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Alaska Legislature approves psychiatric patient rights bill

Posted: Monday, April 21, 2008

ANCHORAGE - Four years after an Anchorage couple started pushing for a psychiatric patient rights bill, the Legislature finally approved the measure - in the last hours of the session.

The bill says adult psychiatric patients have the right to request the gender of the staff member providing intimate care in a hospital. That includes help with bathing, dressing and using the bathroom.

In the Senate, the bill passed unanimously while it cleared the House on April 13, the last day, by a 23-12 vote.

"I am just on top of the world," said Faith Myers, an advocate for patient rights, after Senate Bill 8 passed.

Patients sometimes need personal care because psychiatric drugs can knock them out for long stretches, or they may have injuries that prevent them from doing for themselves, she said.

"You might be too groggy to change your clothes. Some people are even in kind of a coma and have to have diapers changed. This would give them a chance to request their choice of gender," Myers said. In extreme cases, their guardian can explain, or maybe they've given wishes ahead of time.

"We just want to make sure patients are in on the conversation regarding their own personal care," said her partner, Dorrance Collins.

Myers and Collins have reputations as tireless fighters on Alaska mental health issues. Myers, who has been diagnosed with schizophrenia, learned from her own experiences as a patient at Alaska Psychiatric Institute and elsewhere.

A big case involving Myers went to the Alaska Supreme Court, which ruled in 2006 that before a psychiatric patient can be forced to take mind-altering drugs against his or her will, a judge must rule that the medication is in the patient's best interest and that a less-intrusive option doesn't exist.

Myers and Collins spent years working on evolving versions of the new legislation, and they still are working on other issues, including strengthening an existing law that gives psychiatric patients the right to file a grievance.

"They are very diligent in what they do," said Sen. Bettye Davis, D-Anchorage, one of the prime sponsors of Senate Bill 8 and chairwoman of the Senate Health, Education and Social Services Committee.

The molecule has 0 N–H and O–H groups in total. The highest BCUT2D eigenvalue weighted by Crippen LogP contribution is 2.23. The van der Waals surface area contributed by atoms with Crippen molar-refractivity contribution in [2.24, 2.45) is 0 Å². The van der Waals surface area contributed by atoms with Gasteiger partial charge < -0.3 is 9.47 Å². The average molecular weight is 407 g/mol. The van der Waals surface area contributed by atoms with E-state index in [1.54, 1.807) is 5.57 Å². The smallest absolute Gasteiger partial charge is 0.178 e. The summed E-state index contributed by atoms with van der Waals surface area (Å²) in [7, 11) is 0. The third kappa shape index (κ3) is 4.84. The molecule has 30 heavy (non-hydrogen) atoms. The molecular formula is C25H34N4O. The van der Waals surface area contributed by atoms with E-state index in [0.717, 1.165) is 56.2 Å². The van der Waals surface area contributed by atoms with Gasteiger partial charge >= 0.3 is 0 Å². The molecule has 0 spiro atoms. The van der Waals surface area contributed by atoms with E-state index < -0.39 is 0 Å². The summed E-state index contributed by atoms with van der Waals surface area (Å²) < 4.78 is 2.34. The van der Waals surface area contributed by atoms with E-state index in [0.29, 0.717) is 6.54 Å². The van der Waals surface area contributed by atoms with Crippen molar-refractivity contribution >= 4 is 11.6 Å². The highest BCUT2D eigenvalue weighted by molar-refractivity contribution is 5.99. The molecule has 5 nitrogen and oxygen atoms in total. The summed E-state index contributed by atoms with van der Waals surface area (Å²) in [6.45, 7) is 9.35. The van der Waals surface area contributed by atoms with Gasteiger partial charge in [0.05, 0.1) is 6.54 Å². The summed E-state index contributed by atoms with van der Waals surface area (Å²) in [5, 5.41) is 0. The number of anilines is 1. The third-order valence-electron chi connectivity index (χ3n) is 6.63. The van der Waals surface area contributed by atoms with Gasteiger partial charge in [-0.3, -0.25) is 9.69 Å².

If they hadn't pushed so hard, narrowly focused Senate Bill 8 wouldn't have passed during the 90-day session, she said.

"Nobody was giving it much attention," Davis said.

Myers and Collins testified at every hearing and drummed up support from groups including the Disability Law Center, the Alaska Mental Health Board and the Law Project for Psychiatric Rights. They emphasized how people who have been abused sexually or physically may end up hospitalized for mental problems and said the victims should not be traumatized again in the hospital.

Davis said some legislators were concerned about whether psychiatric patients were capable of deciding who should provide personal care. Some thought the measure might force hospitals to hire extra staff.

"And that's not necessarily true, either," said Davis, who worked as a nurse and a social worker at API when she first came to Alaska. "If you were short-staffed and needed somebody to come down, you pulled somebody from another floor."

The bill applies not only to API but also to any Alaska hospital that provides mental health treatment to adults.

It says adult psychiatric patients have the right to ask for the gender of the staff providing help with bathing, dressing and the like, and if the hospital for some reason can't comply, that must be noted in the patient's record. In addition, routine safety checks of bedrooms, bathrooms and shower areas need to be done by a staff member who is the same gender as the patient, under the bill.

API was against the bill, because its staff members already follow such a policy, at least since the institute moved into its new building on Providence Drive in 2005, said Ron Adler, API's chief executive officer. Patients stayed in dorms at API's former home next door, and it was harder to ensure privacy. There's only been one complaint about the issue over many years, he said.

"Why are we legislating things that don't need to be fixed?" Adler said.

But policies can change in a flash, and other hospitals may not have one, Myers said. The bill ensures that this right can't be taken away, she said.

Now it's up to the governor, whose office said she hasn't yet been briefed on the bill.



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